Rod locking pneumatic cylinders provide emergency locking and braking
30 June 2017
In automation applications, fail safe is a pre-requisite for any installation. In order to prevent damage to the products being assembled or manufactured, the automation system or line, or, most seriously to alleviate the risk of injury to machinery operators or those in the vicinity, any kind of pause in operation must leave the equipment in a safe state.
The most common cause of a failure in a process is an interruption in the powering of the system as opposed to the catastrophic and permanent failure of either single or multiple elements. In industrial automation, this method of power could be electricity, hydraulic fluid or compressed air. In less well maintained supply systems, the risk of failure is greater, and that applies to electric, fluid or pneumatic power. In the case of electricity, more sophisticated applications or those where the consequence of pauses in the supply of power would be either dangerous or expensive – for example medical or heavy industrial, then uninterruptable power supplies and generators can bridge the gap during power outages; the same is not possible with hydraulic or pneumatic systems.
Hydraulic and pneumatic systems are often used in scenarios where they are required to move loads from A to B or simply hold them for a period of time. For the purpose of this article we will focus on pneumatics, where removal of power is typically caused by either a break or significant drop in the pressure of the air supply. This may be caused by either the failure of a compressed air pump or other equipment in the line, or by a major breach or leakage in the supply line to point of use.
So called rod locking cylinders have been introduced by companies like Parker Hannifin for use in pneumatic applications where safety is critical and failure in a safe state is a necessity. Typical end applications include materials handling systems and industrial or production position control.
Pneumatic cylinders such as Parker’s P1D Series of ISO cylinders have been designed to hold loads safely in position in a situation where the compressed air supply fails. The rod locking feature is provided by the cartridge through which the piston rod passes and is mounted transversally in the rod lock unit of the cylinder. When a failure occurs – represented by a loss of ‘signal’ pressure – the force from a set of internal springs pushes the mechanism to lock the piston using jaw clamps. Cylinders like Parker’s P1D-H can only be used in dry piston rod applications as any grease, lubricants or coolants will reduce the effectiveness of locking.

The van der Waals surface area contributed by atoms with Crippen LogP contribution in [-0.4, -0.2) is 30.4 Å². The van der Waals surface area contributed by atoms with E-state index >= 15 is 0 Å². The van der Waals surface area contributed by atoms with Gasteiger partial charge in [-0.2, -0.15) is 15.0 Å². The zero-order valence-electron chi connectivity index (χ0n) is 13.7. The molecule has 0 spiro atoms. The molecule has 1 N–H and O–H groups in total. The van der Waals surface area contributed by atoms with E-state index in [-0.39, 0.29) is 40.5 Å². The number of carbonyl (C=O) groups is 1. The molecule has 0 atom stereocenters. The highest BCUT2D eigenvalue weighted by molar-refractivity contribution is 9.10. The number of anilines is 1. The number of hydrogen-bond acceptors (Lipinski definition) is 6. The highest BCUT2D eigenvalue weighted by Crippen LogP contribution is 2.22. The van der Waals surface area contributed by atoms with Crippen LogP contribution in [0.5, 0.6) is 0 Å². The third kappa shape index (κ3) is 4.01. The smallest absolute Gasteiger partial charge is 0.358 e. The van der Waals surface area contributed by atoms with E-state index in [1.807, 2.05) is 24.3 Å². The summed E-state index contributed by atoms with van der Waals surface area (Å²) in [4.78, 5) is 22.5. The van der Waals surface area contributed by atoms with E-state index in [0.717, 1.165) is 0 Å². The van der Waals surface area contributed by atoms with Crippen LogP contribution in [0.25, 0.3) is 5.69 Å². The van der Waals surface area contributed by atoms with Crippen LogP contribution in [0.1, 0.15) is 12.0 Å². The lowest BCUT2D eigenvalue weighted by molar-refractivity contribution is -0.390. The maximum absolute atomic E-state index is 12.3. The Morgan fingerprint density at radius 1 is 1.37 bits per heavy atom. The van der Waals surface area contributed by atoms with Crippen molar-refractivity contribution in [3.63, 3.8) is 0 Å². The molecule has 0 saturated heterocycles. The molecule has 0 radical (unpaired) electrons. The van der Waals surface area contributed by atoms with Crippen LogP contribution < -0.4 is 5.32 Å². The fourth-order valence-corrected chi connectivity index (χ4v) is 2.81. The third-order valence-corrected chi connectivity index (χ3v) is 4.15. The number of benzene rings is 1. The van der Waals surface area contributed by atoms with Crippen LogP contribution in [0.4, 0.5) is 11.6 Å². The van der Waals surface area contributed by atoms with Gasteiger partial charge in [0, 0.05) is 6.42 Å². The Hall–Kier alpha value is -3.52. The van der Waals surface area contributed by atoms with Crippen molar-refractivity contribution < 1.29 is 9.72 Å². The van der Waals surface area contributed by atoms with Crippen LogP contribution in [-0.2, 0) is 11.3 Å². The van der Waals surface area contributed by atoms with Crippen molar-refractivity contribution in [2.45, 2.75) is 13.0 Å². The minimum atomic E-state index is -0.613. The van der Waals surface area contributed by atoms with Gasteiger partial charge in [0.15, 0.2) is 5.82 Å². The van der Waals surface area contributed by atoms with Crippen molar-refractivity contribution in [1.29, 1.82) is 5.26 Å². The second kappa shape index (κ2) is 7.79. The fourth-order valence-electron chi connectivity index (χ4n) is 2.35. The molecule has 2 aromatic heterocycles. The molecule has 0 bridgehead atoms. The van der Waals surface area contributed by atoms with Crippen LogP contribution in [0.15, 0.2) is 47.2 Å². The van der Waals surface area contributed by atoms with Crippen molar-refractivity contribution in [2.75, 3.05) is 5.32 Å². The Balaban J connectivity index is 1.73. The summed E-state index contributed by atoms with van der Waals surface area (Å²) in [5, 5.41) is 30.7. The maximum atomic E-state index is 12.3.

Rod locking cylinders are available in two basic variants – one for dynamic applications, Parker’s P1D-L variant, the other for static designs, Parker’s P1D-H variant. Both are able to hold the piston at any point in its stroke. The locking mechanism disengages when air pressure is re-applied so that normal operation can resume. Importantly, rod locking cylinders should not be used as the only safety component in an application – they are only designed for emergency use and other technologies should be used to achieve planned braking or holding of the system. Parker’s rod locking cylinders use air/spring activation with the mechanism integrated into the cylinder design to save space and simplify and speed installation.
Certain rod locking pneumatic cylinders may be used for dynamic applications, that is, they can, within stated limits, be engaged when the rod is moving as a brake.
Parker’s P1D-L is an example of a dynamic rod locking cylinder, it is based on the axial movement of a piston. With no signal pressure, a number of high force springs push the piston to move axially. This movement is applied onto the system of the conically shaped inner ring of the piston and translated into a radial movement of a number of clamping sleeves via hundreds of high precision steel balls. The result is that the hardened steel clamping sleeves are pressed onto the piston rod with a high and stable force.
The surface of the clamping sleeves applied to the piston rod have a special design with a pattern of grooves to provide maximum grip. This design feature improves the holding capabilities of the cylinder significantly – especially in applications where there is a risk that the piston rod will be exposed to oil, grease, dirt or other liquids and contaminants.
In static applications – where piston rod locking only takes place when there is no movement of the piston and there is a no pressure ‘signal’ - the lock rod unit as with Parker’s P1D-H series, is typically external to the main pneumatic cylinder and is flange mounted onto the front end cover of the cylinder body.
The locking force is provided by the cartridge which is mounted transversally in the rod lock unit. The piston rod passes through the cartridge and when there is no signal pressure, the force from the internal springs pushes the over-the-centre mechanism to lock the piston with the jaws clamping onto the piston rod and holding the cylinder firmly and safely in position.
In the case of the static rod locking cylinder, the sharp edge of the jaws will be damaged if the piston rod is not stationary before the rod lock unit is engaged.
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